Eileen Coale: Making It Big in Freelance Copywriting

| February 24, 2006 | 0 Comments

The Web has created a wide avenue for self-employment opportunities. In fact, one of the hottest careers right now on the Web is freelance copywriting.

Every Web site needs content. An e-commerce site needs product descriptions; online publications need articles; company information site needs write-ups; and sales oriented-sites need sales copy. Content is the one constant requirement of every Web site, whatever its purpose may be. Some site owners write their content on their own, but many require the help of professional copywriters.

Eileen Coale has found her niche doing business on the Web as a freelance copywriter. She started her writing career as a translator, and then went on to become a freelance journalist writing for newspapers and magazines. Since founding her company Coale Communications http://www.eileencoale.com , Eileen now focuses on copywriting projects on Internet marketing.

We interviewed Eileen Coale to learn more about the business of copywriting marketing materials such as direct mail, brochures and flyers, as well as writing Web content and online articles.

Starting the Copywriting Business

How did you start in the business of writing?

I’ve been writing in one form or another since I was a child. In any job I ever had, I gravitated to the writing-related tasks. My first career was as a translator, which is just another form of writing. During the ten-year period when I was at home raising children, I began writing a regular newspaper column and freelance articles for magazines. In 2000, I read Peter Bowerman’s “The Well-Fed Writer.” That was when I first realized that writing for businesses could be a viable enterprise for me. It took me another two years, though, before I got brave enough to try it.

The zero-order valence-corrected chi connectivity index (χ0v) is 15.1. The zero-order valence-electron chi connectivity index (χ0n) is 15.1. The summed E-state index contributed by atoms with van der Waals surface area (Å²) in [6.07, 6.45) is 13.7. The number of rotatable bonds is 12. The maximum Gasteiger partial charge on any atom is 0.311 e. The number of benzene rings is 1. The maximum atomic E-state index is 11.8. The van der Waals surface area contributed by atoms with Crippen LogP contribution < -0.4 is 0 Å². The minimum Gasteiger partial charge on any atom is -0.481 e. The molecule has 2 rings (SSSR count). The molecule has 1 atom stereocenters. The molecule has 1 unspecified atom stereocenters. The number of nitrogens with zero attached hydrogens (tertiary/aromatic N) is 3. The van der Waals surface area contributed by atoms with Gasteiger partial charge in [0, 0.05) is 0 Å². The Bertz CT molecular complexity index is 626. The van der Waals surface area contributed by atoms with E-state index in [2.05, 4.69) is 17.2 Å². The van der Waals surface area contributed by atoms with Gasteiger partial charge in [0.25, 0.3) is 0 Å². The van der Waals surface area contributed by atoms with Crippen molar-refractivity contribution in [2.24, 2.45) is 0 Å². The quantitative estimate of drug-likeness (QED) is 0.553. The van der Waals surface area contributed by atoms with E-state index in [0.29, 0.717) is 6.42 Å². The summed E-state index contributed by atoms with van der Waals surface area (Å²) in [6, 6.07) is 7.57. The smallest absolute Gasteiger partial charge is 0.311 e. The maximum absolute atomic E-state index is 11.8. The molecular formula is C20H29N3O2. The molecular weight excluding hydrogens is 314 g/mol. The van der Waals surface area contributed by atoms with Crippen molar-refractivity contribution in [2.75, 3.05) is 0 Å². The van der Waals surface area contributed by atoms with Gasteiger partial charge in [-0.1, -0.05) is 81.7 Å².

What qualifications do one need to be able to enter this type of business?

Obviously, you must be able to write well, and you must be willing to keep learning. You should have a basic understanding of marketing concepts and techniques; I’m self-taught in this area. You also need to be willing to market yourself. This is where a lot of good writers fail; they don’t enjoy marketing themselves, they don’t do enough of it, and therefore their business does not do well. You also need to be able to listen to your clients, and write what they need, not what you want.

Can you please describe your early days in the business?

I was afraid I would fall flat on my face. I was afraid I would fail. But fortunately, I two outstanding mentors – entrepreneurial women who had started their own businesses while they also had young families. More than anything else, they built up my confidence and urged me to spread my wings.

I had to learn about targeting the right kinds of clients – that is, ones with budgets to pay me. This was much more of a confidence issue than anything else. I had to learn, too, how little or how far of a stretch I could make in trying out new types of writing. It was both a scary and exhilarating period for me.

What made you shift from freelance writing to doing business communications writing?

I was good at freelance writing articles, and got some good magazine credits to my name. But I did not enjoy the process of querying editors, or the way the whole freelancing system works. It’s very difficult to make good money. Magazine writing is seriously undervalued. Top markets in the 1960’s paid $1 a word. Most top markets today still pay only $1 a word, which of course is worth far less than it was a generation ago. In two years, working just part time, I make what most full-time magazine freelance writers take five or more years to build up to.

What was the market’s reaction to your service? Did clients immediately come knocking to your door?

The need for freelance copywriters is definitely out there, but success does not happen overnight. Until I learned exactly who my best prospects were, and started connecting regularly with the business community by networking, things were slow. It wasn’t until I was in business for over a year that I stopped worrying about whether or not I’d get enough business each month. It took a year and a half until I started getting regular referrals.

What kinds of writing services does Coale Communications currently offer? What types of services enjoy the greatest demand from clients?

I write traditional print marketing materials such as brochures, direct mail, advertorials, and press releases. I’m equally comfortable writing editorial, so I also ghostwrite articles for my clients’ bylines and write newsletter articles. But increasingly, my business is for internet marketing – this week, out of five active projects on my desk, four are for the web. Web writing encompasses web copy (sales oriented), web content (information oriented), e-zines and e-newsletters, and email marketing.


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